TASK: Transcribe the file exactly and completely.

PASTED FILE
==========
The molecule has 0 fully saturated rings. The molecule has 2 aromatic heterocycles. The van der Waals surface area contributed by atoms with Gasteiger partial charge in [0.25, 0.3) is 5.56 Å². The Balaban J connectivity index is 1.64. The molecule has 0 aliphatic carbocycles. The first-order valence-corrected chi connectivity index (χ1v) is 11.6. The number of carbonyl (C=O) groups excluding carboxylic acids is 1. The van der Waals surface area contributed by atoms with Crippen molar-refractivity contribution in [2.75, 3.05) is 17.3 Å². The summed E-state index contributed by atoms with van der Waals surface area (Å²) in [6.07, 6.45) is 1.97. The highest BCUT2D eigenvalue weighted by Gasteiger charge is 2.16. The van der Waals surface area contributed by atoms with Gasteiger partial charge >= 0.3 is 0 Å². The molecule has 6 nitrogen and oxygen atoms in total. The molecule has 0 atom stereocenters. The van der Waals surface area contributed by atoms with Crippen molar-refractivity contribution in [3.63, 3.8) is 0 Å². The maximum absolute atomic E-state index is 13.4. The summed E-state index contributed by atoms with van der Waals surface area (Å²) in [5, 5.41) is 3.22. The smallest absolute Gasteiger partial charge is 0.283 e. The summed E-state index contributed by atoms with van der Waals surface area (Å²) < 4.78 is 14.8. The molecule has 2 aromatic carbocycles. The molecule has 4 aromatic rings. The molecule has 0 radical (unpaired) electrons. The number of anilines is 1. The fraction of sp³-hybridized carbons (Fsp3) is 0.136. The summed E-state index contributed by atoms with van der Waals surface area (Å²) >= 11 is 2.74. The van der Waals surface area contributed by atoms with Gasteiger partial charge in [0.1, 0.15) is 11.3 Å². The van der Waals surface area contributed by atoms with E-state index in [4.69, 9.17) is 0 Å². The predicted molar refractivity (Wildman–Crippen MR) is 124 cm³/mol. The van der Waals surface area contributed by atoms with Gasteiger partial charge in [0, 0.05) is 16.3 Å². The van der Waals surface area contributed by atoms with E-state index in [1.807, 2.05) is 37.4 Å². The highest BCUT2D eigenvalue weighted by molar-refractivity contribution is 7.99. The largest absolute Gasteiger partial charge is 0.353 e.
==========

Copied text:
The molecule has 0 fully saturated rings. The molecule has 2 aromatic heterocycles. The van der Waals surface area contributed by atoms with Gasteiger partial charge in [0.25, 0.3) is 5.56 Å². The Balaban J connectivity index is 1.64. The molecule has 0 aliphatic carbocycles. The first-order valence-corrected chi connectivity index (χ1v) is 11.6. The number of carbonyl (C=O) groups excluding carboxylic acids is 1. The van der Waals surface area contributed by atoms with Crippen molar-refractivity contribution in [2.75, 3.05) is 17.3 Å². The summed E-state index contributed by atoms with van der Waals surface area (Å²) in [6.07, 6.45) is 1.97. The highest BCUT2D eigenvalue weighted by Gasteiger charge is 2.16. The van der Waals surface area contributed by atoms with Gasteiger partial charge >= 0.3 is 0 Å². The molecule has 6 nitrogen and oxygen atoms in total. The molecule has 0 atom stereocenters. The van der Waals surface area contributed by atoms with Crippen molar-refractivity contribution in [3.63, 3.8) is 0 Å². The maximum absolute atomic E-state index is 13.4. The summed E-state index contributed by atoms with van der Waals surface area (Å²) in [5, 5.41) is 3.22. The smallest absolute Gasteiger partial charge is 0.283 e. The summed E-state index contributed by atoms with van der Waals surface area (Å²) < 4.78 is 14.8. The molecule has 2 aromatic carbocycles. The molecule has 4 aromatic rings. The molecule has 0 radical (unpaired) electrons. The number of anilines is 1. The fraction of sp³-hybridized carbons (Fsp3) is 0.136. The summed E-state index contributed by atoms with van der Waals surface area (Å²) >= 11 is 2.74. The van der Waals surface area contributed by atoms with Gasteiger partial charge in [0.1, 0.15) is 11.3 Å². The van der Waals surface area contributed by atoms with E-state index in [4.69, 9.17) is 0 Å². The predicted molar refractivity (Wildman–Crippen MR) is 124 cm³/mol. The van der Waals surface area contributed by atoms with Gasteiger partial charge in [0, 0.05) is 16.3 Å². The van der Waals surface area contributed by atoms with E-state index in [1.807, 2.05) is 37.4 Å². The highest BCUT2D eigenvalue weighted by molar-refractivity contribution is 7.99. The largest absolute Gasteiger partial charge is 0.353 e.